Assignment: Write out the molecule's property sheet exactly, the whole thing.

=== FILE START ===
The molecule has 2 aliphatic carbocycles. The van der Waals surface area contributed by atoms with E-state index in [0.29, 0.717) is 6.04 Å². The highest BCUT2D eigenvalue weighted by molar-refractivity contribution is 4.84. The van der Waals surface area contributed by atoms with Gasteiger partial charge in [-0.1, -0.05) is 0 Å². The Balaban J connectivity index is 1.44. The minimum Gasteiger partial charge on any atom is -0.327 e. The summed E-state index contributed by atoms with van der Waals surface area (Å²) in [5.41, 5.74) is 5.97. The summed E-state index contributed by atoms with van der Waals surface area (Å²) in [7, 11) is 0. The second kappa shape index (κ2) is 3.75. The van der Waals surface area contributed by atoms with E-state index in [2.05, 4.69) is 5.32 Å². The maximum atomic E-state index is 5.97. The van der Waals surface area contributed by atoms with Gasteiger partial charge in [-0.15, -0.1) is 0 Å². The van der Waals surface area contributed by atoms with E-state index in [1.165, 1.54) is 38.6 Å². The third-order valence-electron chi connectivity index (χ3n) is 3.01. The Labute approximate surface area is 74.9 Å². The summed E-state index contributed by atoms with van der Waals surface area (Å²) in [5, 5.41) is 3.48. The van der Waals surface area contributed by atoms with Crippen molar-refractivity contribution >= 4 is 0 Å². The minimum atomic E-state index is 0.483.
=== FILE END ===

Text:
The molecule has 2 aliphatic carbocycles. The van der Waals surface area contributed by atoms with E-state index in [0.29, 0.717) is 6.04 Å². The highest BCUT2D eigenvalue weighted by molar-refractivity contribution is 4.84. The van der Waals surface area contributed by atoms with Gasteiger partial charge in [-0.1, -0.05) is 0 Å². The Balaban J connectivity index is 1.44. The minimum Gasteiger partial charge on any atom is -0.327 e. The summed E-state index contributed by atoms with van der Waals surface area (Å²) in [5.41, 5.74) is 5.97. The summed E-state index contributed by atoms with van der Waals surface area (Å²) in [7, 11) is 0. The second kappa shape index (κ2) is 3.75. The van der Waals surface area contributed by atoms with E-state index in [2.05, 4.69) is 5.32 Å². The maximum atomic E-state index is 5.97. The van der Waals surface area contributed by atoms with Gasteiger partial charge in [-0.15, -0.1) is 0 Å². The van der Waals surface area contributed by atoms with E-state index in [1.165, 1.54) is 38.6 Å². The third-order valence-electron chi connectivity index (χ3n) is 3.01. The Labute approximate surface area is 74.9 Å². The summed E-state index contributed by atoms with van der Waals surface area (Å²) in [5, 5.41) is 3.48. The van der Waals surface area contributed by atoms with Crippen molar-refractivity contribution >= 4 is 0 Å². The minimum atomic E-state index is 0.483.